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Bringing Open Source to Government Agencies

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OSS

Open source increasingly is being accepted as the de facto standard within federal government agencies. For example, the October 2009 Department of Defense memorandum requested that federal agencies evaluate and implement these solutions whenever possible. Since that memorandum, the Federal Aviation Administration and a significant number of agencies within the Department of Defense, including the U.S. Army, the U.S. Navy, and the Defense Information Systems Agency have implemented open source.

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Agencies look to public for digital work on open source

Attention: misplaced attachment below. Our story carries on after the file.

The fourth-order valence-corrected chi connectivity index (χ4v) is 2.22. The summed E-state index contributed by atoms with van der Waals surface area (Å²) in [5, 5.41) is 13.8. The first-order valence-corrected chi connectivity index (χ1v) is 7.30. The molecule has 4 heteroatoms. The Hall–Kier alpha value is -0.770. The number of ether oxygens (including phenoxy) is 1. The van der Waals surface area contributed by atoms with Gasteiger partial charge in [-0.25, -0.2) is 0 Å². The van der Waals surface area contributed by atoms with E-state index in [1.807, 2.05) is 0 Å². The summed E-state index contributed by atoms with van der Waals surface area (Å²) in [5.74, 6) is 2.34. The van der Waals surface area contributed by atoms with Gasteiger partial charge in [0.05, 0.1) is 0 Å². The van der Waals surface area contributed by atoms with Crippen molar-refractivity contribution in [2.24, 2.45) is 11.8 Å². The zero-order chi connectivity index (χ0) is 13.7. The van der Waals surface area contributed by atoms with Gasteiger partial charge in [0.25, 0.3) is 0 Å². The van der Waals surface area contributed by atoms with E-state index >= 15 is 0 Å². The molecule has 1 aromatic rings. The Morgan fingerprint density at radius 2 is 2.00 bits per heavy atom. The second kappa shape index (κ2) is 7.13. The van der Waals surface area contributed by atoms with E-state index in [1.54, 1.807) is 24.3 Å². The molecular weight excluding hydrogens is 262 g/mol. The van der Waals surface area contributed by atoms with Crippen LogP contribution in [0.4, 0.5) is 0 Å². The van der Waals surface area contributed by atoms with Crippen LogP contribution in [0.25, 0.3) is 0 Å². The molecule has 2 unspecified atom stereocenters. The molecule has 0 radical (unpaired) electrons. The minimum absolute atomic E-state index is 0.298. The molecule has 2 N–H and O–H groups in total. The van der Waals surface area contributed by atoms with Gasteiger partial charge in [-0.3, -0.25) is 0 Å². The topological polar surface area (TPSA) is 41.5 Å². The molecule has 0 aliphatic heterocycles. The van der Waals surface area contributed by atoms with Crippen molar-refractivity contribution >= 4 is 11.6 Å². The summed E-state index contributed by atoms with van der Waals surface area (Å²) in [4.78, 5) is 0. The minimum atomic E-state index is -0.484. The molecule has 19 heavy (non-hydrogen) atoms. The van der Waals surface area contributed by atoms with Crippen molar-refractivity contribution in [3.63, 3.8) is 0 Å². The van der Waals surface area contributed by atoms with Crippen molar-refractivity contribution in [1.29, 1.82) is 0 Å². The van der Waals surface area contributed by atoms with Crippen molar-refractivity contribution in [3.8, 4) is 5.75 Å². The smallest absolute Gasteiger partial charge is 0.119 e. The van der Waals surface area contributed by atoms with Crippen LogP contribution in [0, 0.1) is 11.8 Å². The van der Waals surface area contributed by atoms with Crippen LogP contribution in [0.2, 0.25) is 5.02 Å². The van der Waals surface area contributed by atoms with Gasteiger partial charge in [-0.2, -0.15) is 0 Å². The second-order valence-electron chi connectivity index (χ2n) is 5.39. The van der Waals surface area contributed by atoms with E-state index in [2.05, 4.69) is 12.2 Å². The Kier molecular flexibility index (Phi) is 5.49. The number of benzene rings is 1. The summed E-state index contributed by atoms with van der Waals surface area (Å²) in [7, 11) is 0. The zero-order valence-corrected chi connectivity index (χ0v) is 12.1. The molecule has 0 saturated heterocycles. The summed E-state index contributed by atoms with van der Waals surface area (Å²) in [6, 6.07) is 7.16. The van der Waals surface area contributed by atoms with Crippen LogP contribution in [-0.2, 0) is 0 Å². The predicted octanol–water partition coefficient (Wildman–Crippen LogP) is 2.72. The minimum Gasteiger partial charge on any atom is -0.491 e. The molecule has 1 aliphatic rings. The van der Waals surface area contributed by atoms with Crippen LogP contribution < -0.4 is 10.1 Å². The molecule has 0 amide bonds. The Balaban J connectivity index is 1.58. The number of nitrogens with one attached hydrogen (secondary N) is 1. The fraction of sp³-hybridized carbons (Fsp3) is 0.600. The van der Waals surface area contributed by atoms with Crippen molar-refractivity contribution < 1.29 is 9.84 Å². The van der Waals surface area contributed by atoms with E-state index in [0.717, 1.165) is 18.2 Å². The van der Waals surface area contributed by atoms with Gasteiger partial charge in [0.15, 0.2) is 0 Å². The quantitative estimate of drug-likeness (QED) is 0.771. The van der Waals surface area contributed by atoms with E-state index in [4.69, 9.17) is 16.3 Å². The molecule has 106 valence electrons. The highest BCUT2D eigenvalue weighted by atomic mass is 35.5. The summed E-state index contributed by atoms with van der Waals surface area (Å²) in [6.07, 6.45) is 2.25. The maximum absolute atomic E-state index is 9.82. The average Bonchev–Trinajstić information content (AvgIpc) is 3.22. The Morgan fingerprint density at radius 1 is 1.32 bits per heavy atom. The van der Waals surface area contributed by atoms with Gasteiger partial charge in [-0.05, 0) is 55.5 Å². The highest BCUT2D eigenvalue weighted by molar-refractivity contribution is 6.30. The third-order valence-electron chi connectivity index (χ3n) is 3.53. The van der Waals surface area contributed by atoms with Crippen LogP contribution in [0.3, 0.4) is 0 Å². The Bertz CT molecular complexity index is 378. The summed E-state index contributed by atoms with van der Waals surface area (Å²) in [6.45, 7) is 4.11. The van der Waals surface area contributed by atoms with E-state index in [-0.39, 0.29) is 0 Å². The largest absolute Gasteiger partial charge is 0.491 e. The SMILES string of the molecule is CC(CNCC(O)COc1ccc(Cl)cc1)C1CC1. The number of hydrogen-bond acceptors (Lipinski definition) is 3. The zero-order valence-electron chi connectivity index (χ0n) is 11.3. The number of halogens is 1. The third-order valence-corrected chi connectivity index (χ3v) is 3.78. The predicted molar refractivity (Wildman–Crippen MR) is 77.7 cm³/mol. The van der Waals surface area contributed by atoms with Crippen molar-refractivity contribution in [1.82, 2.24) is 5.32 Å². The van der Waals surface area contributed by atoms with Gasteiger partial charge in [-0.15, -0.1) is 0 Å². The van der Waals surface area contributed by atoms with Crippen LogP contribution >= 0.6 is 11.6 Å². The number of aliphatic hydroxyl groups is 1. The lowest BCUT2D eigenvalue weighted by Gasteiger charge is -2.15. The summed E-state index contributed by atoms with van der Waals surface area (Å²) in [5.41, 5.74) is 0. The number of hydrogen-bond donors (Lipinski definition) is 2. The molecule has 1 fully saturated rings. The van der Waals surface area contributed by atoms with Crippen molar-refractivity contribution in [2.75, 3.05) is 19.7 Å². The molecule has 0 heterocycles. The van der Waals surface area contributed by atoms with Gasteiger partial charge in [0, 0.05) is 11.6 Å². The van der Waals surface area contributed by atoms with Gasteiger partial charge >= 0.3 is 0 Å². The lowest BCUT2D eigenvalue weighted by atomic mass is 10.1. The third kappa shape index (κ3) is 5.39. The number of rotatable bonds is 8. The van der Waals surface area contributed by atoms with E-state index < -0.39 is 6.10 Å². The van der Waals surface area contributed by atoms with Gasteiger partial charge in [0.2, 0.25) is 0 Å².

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OSS

There are other opportunities for private citizens to take part in building new technology for the government. Recently, 18F launched a micro-purchasing initiative in which it opens small projects to the public, who can bid to be paid for working on them. GSA also holds periodic hackathons, inviting the public to collaborate around some of the agency's biggest problems, as do other agencies like the departments of Agriculture and the Interior. And of course, agencies that build their software in the open often allow outside citizens to contribute to a project.

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Leftovers: OSS

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OSS
  • The best web browser to replace obsolete Internet Explorer is...